... McPherson s had a favorite trick that he liked, which was to engage a force with his front, and then throw his reserve against one of the flanks. Is it
          Message 4 of 6 , Jul 11, 2007
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            --- In civilwarwest@yahoogroups.com, "hank9174" <clarkc@...> wrote:
            >
            > Probably not. The largest tactical unit at the time was the regiment.
            > I'd suppose there was a book review of Napoleon and Wellington.

            McPherson's had a favorite trick that he liked, which was to engage a
            force with his front, and then throw his reserve against one of the
            flanks.

            Is it fair to say that this is basic Napoleonic strategy?
          • hank9174
            ... regiment. ... sounds like a good application of mass, offensive, economy of force, maneuver, surprise and simplicity, six of the nine principles of war...
            Message 5 of 6 , Jul 11, 2007
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              --- In civilwarwest@yahoogroups.com, "Tony Gunter" <tony_gunter@...>
              wrote:
              >
              > --- In civilwarwest@yahoogroups.com, "hank9174" <clarkc@> wrote:
              > >
              > > Probably not. The largest tactical unit at the time was the
              regiment.
              > > I'd suppose there was a book review of Napoleon and Wellington.
              >
              > McPherson's had a favorite trick that he liked, which was to engage a
              > force with his front, and then throw his reserve against one of the
              > flanks.
              >
              > Is it fair to say that this is basic Napoleonic strategy?

              sounds like a good application of mass, offensive, economy of force,
              maneuver, surprise and simplicity, six of the nine principles of war...
            • Tom Mix
              You may be thinking of Napoleon s Maneuver of Central Position where he would attempt to divide a foe with a wedge created by his cavalry and Advance Guard. He
              Message 6 of 6 , Jul 11, 2007
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                You may be thinking of Napoleon’s Maneuver of Central Position where he would attempt to divide a foe with a wedge created by his cavalry and Advance Guard. He would then attack the now two enemy sections determining which one to hit first with the power while the other was held in place. After the first target is defeated his focus would move to the remaining force. This was primarily used when he was out numbered.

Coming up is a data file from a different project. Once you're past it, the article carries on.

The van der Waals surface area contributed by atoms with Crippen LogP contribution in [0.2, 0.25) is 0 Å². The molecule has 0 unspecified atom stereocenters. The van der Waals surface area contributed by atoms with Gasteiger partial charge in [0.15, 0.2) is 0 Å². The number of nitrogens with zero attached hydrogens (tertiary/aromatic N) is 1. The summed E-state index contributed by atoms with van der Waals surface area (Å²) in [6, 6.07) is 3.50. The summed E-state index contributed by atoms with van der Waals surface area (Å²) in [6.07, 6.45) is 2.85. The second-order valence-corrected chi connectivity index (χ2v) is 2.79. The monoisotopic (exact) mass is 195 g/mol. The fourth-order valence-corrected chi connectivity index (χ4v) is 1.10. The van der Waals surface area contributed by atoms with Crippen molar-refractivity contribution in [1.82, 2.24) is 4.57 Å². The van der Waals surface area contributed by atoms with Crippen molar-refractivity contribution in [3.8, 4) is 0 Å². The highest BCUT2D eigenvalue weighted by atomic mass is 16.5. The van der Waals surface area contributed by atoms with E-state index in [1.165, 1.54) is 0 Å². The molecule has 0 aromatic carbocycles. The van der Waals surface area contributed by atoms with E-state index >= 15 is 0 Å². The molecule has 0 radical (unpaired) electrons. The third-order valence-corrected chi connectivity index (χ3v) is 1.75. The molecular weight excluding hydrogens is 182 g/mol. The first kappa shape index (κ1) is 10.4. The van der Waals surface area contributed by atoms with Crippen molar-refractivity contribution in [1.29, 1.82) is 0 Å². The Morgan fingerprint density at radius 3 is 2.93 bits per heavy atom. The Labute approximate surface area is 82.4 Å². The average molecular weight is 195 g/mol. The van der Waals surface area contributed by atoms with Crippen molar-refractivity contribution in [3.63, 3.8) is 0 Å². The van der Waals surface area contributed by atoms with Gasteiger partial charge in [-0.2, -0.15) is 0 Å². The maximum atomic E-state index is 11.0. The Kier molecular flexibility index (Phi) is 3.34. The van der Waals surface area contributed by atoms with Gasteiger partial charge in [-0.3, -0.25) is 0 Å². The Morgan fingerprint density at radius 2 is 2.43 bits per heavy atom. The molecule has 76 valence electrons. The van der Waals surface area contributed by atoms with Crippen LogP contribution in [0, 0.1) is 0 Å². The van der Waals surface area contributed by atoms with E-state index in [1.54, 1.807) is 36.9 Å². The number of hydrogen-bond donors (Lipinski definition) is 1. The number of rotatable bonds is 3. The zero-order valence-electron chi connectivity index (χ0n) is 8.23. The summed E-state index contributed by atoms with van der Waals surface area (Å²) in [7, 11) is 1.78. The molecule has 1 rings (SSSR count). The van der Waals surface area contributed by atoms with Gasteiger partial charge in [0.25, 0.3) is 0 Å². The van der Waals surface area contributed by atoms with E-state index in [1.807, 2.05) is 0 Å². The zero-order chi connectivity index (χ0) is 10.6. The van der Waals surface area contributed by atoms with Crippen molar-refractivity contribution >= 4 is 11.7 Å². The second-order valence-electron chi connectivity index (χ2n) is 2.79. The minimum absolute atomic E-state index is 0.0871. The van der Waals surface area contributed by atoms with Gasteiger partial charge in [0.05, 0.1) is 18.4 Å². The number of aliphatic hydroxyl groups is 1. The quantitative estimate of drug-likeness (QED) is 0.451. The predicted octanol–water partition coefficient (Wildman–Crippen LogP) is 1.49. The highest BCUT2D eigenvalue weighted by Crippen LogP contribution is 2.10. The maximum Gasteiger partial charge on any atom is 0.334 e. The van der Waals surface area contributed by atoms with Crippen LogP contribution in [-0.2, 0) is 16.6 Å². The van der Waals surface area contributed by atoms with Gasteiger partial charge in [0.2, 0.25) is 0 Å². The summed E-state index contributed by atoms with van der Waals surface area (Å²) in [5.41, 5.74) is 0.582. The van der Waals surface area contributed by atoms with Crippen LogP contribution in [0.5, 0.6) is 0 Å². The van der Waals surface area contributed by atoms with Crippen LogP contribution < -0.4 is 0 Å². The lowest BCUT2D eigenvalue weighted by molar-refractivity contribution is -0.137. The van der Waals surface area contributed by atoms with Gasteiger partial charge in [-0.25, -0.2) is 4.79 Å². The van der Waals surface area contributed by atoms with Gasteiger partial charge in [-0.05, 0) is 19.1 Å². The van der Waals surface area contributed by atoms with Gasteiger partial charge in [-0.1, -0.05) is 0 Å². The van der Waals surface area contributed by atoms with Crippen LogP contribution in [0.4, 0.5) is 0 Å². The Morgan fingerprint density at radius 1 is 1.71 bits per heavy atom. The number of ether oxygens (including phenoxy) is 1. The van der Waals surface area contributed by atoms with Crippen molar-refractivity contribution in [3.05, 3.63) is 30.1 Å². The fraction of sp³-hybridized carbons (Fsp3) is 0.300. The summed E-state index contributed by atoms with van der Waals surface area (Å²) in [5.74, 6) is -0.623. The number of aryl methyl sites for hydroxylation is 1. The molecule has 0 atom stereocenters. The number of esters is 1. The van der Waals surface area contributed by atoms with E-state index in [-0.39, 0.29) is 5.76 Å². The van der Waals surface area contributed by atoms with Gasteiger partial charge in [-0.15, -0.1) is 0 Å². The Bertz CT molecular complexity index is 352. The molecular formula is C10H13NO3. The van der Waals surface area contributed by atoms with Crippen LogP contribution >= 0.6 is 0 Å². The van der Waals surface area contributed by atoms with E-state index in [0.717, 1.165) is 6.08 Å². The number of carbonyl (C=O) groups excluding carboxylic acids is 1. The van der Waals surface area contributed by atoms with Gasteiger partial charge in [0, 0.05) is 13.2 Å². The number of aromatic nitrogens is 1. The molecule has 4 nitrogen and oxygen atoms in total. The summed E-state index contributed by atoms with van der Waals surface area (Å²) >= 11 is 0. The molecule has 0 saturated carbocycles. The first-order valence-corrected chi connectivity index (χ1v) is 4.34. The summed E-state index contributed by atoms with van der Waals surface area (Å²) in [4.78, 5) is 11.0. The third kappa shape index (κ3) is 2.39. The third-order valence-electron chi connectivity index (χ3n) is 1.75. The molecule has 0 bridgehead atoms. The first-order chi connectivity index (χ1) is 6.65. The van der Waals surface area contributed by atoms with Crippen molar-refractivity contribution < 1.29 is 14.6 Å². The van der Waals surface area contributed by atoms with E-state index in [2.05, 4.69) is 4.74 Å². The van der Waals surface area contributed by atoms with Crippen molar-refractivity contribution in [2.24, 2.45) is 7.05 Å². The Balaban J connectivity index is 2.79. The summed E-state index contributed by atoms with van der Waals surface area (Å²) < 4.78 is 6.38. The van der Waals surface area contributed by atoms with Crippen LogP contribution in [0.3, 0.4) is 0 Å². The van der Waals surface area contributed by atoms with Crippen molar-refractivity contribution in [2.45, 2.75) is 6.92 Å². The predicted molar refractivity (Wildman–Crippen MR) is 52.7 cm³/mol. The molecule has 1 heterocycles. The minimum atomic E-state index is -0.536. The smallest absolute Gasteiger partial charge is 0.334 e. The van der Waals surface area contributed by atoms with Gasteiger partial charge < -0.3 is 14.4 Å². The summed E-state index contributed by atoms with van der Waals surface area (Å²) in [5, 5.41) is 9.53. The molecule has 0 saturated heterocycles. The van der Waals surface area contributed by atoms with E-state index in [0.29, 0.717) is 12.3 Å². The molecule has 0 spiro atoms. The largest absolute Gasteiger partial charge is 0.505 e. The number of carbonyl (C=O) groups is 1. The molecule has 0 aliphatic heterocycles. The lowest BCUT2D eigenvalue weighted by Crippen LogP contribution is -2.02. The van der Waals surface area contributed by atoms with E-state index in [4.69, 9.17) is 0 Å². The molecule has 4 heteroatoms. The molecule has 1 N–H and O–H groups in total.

When Napoleon had numerical superiority he attack their front holding it in place then swing around the enemy main body with an often wide march then fall upon his rear by establishing a strong defensive position on ground of his choosing forcing the enemy to fight their way out by attacking Napoleon’s new position now in their rear cutting off communications and supply. Or they could surrender.

                 

                This was made possible by his Battalion Carre’ system where each Corps moved in a lose square with no rear or front. The front would be the part that hit the enemy first. With no rear all sections were ready for combat at a moments notice.

                 

                Think of Lew Wallace at Shiloh. When he realized that he was marching in the wrong direction, his column had to move off the road to allow the front to march to the rear and re-establish the front. While with Napoleon the back of the column would now become the front as both ends were fully capable of inducing combat. In Napoleon’s Battalion Carre each of his 4 section box was fully equipped with infantry, artillery, cavalry, medical and all essentials.

                 

                Depending on McPherson’s numerical situation either could have been used. It sounds like you may be on to something here.

                 

                Tom

                 

                -----Original Message-----
                From: civilwarwest@yahoogroups.com [mailto:civilwarwest@yahoogroups.com] On Behalf Of Tony Gunter
                Sent: Wednesday, July 11, 2007 11:55 AM
                To: civilwarwest@yahoogroups.com
                Subject: [civilwarwest] (unknown)

                 

                --- In civilwarwest@ yahoogroups. com, "hank9174" <clarkc@...> wrote:

                >
                > Probably not. The largest tactical unit at the time was the regiment.
                > I'd suppose there was a book review of Napoleon and Wellington.

                McPherson's had a favorite trick that he liked, which was to engage a
                force with his front, and then throw his reserve against one of the
                flanks.

                Is it fair to say that this is basic Napoleonic strategy?